• Search Google Scholar
    • Export Citation
  • 17.

    Wang QK, Ge HM, Li ZF, Shan YF, Cui L, Wang YP, 2012. Vector research of severe fever with thrombocytopenia syndrome virus in gamasid mites and chigger mites. Chinese J Vec Biol Contr 23: 452454.

    • Search Google Scholar
    • Export Citation
  • 18.

    Blacksell SD, Bryant NJ, Paris DH, Doust JA, Sakoda Y, Day NP, 2007. Scrub typhus serologic testing with the indirect immunofluorescence method as a diagnostic gold standard: a lack of consensus leads to a lot of confusion. Clin Infect Dis 44: 391401.

    • Search Google Scholar
    • Export Citation
  • 19.

    Kim MC, Chong YP, Lee SO, Choi SH, Kim YS, Woo JH, Kim SH, 2018. Differentiation of severe fever with thrombocytopenia syndrome from scrub typhus. Clin Infect Dis 66: 16211624.

    • Search Google Scholar
    • Export Citation

 

 

 

 

 

 

 

 

 

 

 

 

 

 

 

Coinfection of Severe Fever with Thrombocytopenia Syndrome and Scrub Typhus in Patients with Tick-Borne Illness

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  • 1 Department of Infectious Diseases, Asan Medical Center, University of Ulsan College of Medicine, Seoul, Republic of Korea

Severe fever with thrombocytopenia syndrome (SFTS) and scrub typhus are the most common tick-borne diseases in South Korea. However, few studies have systematically examined the simultaneous presence of the two diseases. We found that two (4.9%) of 41 patients with suspected and confirmed SFTS had evidence of coinfection with scrub typhus. In addition, two (3.6%) of 55 suspected and confirmed scrub typhus patients were identified to have coinfection with SFTS. Our data suggest that diagnostic evaluation for coinfection in patients with tick-borne illness and empirical doxycycline treatment in patients with SFTS may be warranted in areas endemic for both diseases until coinfection with scrub typhus is ruled out.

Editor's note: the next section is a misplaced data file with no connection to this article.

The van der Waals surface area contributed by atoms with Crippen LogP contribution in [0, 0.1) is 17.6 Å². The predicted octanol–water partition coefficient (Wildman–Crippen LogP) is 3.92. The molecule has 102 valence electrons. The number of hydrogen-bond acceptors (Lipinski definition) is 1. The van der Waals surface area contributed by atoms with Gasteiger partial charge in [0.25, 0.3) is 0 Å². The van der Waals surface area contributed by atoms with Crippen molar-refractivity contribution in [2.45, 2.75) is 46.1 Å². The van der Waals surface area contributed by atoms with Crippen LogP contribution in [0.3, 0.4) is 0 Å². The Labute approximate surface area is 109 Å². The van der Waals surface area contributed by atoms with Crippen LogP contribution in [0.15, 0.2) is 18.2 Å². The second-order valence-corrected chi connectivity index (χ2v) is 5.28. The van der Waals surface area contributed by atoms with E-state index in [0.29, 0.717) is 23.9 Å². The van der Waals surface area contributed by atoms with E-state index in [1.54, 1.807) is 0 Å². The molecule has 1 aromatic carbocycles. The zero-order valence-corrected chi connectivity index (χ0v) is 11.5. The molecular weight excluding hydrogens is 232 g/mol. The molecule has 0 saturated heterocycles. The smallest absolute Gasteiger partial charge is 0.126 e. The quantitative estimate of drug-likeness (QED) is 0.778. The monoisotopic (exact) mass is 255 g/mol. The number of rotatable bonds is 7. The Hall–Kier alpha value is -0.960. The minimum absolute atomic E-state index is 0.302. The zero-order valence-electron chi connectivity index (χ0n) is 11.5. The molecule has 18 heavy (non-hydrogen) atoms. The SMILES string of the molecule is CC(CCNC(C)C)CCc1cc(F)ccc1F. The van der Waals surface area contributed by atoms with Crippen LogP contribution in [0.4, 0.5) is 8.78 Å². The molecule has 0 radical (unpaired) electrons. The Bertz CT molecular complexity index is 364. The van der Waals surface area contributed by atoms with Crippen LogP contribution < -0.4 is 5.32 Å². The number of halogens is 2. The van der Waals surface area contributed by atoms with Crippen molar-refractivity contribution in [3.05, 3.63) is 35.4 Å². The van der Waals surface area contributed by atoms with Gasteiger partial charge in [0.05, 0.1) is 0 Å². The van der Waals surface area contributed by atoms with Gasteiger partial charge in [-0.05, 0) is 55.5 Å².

Severe fever with thrombocytopenia syndrome (SFTS) and scrub typhus are the most common tick-borne diseases in South Korea.1,2 Severe fever with thrombocytopenia syndrome virus (SFTSV) is a novel phlebovirus (now renamed Huaiyangshan banyangvirus) in the genus Banyangvirus, family Phenuiviridae, and order Bunyavirales,3 and was first reported in China4,5 in 2011, and in South Korea6 and Japan7 in 2013–2014. Since then, hundreds of cases have been reported annually in South Korea.8 Ticks such as Haemaphysalis longicornis have been identified as major vectors for SFTSV.9 Scrub typhus is caused by Orientia tsutsugamushi, which is transmitted by chigger mites such as Leptotrombidium species, and thousands of cases are reported annually in South Korea.8

Severe fever with thrombocytopenia syndrome and scrub typhus have similar clinical manifestations: fever, myalgia, and gastrointestinal symptoms. Moreover, the two diseases have overlapping areas of prevalence and similar risk factors, such as history of outdoor activities, farming, exposure to sward, and occasionally tick or chigger bite.5,10 In addition to the difficulty in distinguishing between SFTS and scrub typhus, coinfections are also a matter of concern in real clinical practice, in relation to laboratory evaluation and empirical doxycycline use. One case of coinfection with SFTS and scrub typhus was reported recently,11 and another study found that 17 (23%) of 74 patients with initially suspected scrub typhus were eventually diagnosed with SFTS and seven (41%) of these had high O. tsutsugamushi antibody titers.12 However, coinfections have not been systematically evaluated. We therefore investigated the frequency of coinfection of SFTS and scrub typhus.